International Women's Day (IWD) is an essential, incredible thing. As I hope anyone reading this will know, it's one day of the year that inspires all sorts of organisations and individuals to get involved in events, debates, campaigns, festivals, broadcasts and pledges which recognise the extraordinary achievements of women from all walks of life. It's also a moment to reflect and take action in response to the challenges, injustices, prejudices and inequalities that still hold women back in the 21st Century.
I was immersed in IWD 2015 just under a week ago and it felt more real and exciting than ever before. Trending globally on Twitter, there was a renewed sense of urgency to actively involve men as well as women, along with more detailed and pertinent responses than ever before in the press, on air and across a multitude of different digital platforms.
How then, you might ask, would anyone want to put a damper on things by questioning this empowering initiative? That's what I asked myself too but perhaps because of its success, I've been finding it impossible not to think about the extent to which IWD might be used by some to tick boxes rather than instigate sustainable action. Isn't there a risk that corporations, organisations, policy makers and political leaders will concentrate on using IWD - now that it has more attention- to wave flags for a special occasion rather than put in the hours that a longer term strategy for gender equality requires? I also can't get my head around how on earth we can celebrate such a multitude of voices, question such a range of important issues and advance such a fundamental human cause through the outcomes of one day's activity. And that applies even when I think of my sector - the creative industries - alone.
The way I get around this dilemma is by ensuring that the IWD events to which I devote the most time and energy do have a long-term goal. They have impact throughout the year and across different sectors in the UK and overseas. For example, I regularly take part in Southbank Centre's Women of the World Festival which has spawned a year-round global movement thanks to Jude Kelly's compelling vision and fearless leadership. At PRS for Music Foundation we're also in it for the long haul. We've spent the past five years running Women Make Music, a targeted programme which funds and raises awareness of women composers and songwriters as part of our ongoing commitment to supporting the diversity of those making new music in the UK. 86% of its applicants were seeking our support for the first time. We're now discussing this fund with partners in Europe and in the US so that we can build peer networks and opportunities for musicians in different parts of the world, where we want to champion role models for future generations.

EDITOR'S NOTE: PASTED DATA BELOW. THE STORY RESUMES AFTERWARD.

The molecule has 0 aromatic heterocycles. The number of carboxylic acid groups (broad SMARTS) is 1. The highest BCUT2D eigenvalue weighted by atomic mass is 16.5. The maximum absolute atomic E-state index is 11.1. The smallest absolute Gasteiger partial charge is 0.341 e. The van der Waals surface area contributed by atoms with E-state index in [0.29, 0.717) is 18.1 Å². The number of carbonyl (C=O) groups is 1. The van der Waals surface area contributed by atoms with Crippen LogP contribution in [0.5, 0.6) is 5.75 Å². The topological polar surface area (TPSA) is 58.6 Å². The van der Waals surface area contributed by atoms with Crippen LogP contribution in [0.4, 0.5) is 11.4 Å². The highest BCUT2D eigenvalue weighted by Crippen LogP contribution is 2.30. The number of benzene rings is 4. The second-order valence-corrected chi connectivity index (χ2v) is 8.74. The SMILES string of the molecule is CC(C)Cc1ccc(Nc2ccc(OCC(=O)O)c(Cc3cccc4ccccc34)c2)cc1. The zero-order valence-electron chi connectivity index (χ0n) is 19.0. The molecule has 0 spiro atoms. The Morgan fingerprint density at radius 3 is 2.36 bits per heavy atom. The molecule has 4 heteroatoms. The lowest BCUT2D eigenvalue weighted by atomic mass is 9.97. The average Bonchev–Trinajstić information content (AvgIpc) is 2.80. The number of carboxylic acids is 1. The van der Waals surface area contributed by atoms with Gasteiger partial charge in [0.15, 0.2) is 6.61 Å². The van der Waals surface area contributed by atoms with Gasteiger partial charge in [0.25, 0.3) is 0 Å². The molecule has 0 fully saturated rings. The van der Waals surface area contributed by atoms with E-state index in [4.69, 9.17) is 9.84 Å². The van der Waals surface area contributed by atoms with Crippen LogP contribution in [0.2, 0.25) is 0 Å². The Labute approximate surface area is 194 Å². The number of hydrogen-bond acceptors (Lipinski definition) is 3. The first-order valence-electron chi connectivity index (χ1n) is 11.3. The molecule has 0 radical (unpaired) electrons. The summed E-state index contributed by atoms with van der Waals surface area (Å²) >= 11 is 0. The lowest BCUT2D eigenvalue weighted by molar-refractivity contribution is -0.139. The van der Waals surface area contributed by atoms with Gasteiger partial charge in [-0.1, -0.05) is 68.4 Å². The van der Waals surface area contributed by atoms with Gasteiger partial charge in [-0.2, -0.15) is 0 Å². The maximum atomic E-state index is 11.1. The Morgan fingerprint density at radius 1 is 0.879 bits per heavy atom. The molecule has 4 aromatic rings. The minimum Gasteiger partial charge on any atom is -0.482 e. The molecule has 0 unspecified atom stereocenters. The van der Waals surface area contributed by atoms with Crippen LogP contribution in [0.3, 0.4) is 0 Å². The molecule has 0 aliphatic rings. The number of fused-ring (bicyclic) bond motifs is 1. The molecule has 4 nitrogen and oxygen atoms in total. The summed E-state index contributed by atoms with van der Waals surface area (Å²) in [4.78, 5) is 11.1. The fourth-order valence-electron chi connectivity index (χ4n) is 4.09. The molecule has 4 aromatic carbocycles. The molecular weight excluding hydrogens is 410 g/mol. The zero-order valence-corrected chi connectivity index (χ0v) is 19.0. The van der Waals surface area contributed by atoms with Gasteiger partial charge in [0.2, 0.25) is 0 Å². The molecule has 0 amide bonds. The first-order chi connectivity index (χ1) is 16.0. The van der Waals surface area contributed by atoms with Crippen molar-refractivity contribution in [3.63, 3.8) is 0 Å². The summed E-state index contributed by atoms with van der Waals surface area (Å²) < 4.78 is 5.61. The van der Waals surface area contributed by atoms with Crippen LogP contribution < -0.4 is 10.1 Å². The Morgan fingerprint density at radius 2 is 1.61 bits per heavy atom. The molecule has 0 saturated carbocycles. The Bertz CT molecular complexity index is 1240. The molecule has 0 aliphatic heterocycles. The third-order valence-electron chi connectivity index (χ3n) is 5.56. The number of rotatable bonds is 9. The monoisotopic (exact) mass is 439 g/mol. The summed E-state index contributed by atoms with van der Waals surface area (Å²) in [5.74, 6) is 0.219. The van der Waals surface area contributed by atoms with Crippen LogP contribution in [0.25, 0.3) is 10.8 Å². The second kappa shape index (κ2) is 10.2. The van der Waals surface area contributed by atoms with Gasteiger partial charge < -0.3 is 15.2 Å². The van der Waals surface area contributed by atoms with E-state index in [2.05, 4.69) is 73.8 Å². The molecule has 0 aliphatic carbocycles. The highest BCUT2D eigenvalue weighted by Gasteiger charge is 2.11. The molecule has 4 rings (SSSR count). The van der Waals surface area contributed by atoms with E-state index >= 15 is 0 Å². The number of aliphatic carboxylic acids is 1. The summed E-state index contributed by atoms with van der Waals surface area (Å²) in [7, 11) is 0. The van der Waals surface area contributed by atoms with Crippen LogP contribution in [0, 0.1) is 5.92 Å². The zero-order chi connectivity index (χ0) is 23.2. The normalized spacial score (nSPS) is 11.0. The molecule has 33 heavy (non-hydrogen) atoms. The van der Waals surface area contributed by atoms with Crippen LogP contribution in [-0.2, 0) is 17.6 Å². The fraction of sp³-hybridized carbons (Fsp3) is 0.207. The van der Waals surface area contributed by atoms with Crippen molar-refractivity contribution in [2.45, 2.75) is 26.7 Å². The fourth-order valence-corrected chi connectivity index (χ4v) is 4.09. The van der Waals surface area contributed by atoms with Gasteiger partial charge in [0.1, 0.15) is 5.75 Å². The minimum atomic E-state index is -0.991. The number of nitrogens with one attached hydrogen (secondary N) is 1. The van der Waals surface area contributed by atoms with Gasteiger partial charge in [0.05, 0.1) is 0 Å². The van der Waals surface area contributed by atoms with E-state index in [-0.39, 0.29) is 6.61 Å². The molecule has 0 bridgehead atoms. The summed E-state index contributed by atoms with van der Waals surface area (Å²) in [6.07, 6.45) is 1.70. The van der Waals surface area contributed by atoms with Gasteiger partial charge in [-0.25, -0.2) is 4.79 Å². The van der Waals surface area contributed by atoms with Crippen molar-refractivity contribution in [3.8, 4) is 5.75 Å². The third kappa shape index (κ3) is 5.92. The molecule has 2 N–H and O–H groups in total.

We also want to influence other funders and policymakers across the creative industries to consider pro-active ways to increase representation of women in their sector (women make up 13% of the UK's songwriters and composers, 7% of Film Directors, 11% of screenwriters, 4% of Music Producer Guild membership, 15% of UK games development industry. All shockingly low).
So my plea is not about questioning the importance of International Women's Day because it's still very much needed, as others have stressed. Instead, it's about giving the 8th March more substance by imploring everyone who gets involved in this 24 hour celebration to think about and start planning for their longer term commitment to change; their day-in, day-out pledge to achieving equality amongst men and women. A pledge which could be personal or professional, local, global or all of the above.
And come to think of it, to demonstrate our collective ambition and to build on the momentum of this year's IWD, couldn't we persuade the EU, the UN or whoever holds the brief for Minister of Equalities after the UK elections in May to promote a Year of Gender Equality in 2016 instead of 1 day? This could at least be one step towards encouraging leaders to champion a longer-term vision.
Even as I write this, the desire for continued momentum beyond one day can really be felt on the ground. For example the inspirational She Said So network, which I was invited to speak at this week is meeting regularly and Sound Women, which has been running since 2011, is holding its Future Festival this weekend.
So yes Dinah Washington was right - what a difference a day makes. But it will take more than 24 little hours for meaningful change; more time, investment and determination to instigate change that most of us won't see in our lifetimes unless we #makeithappen all year round.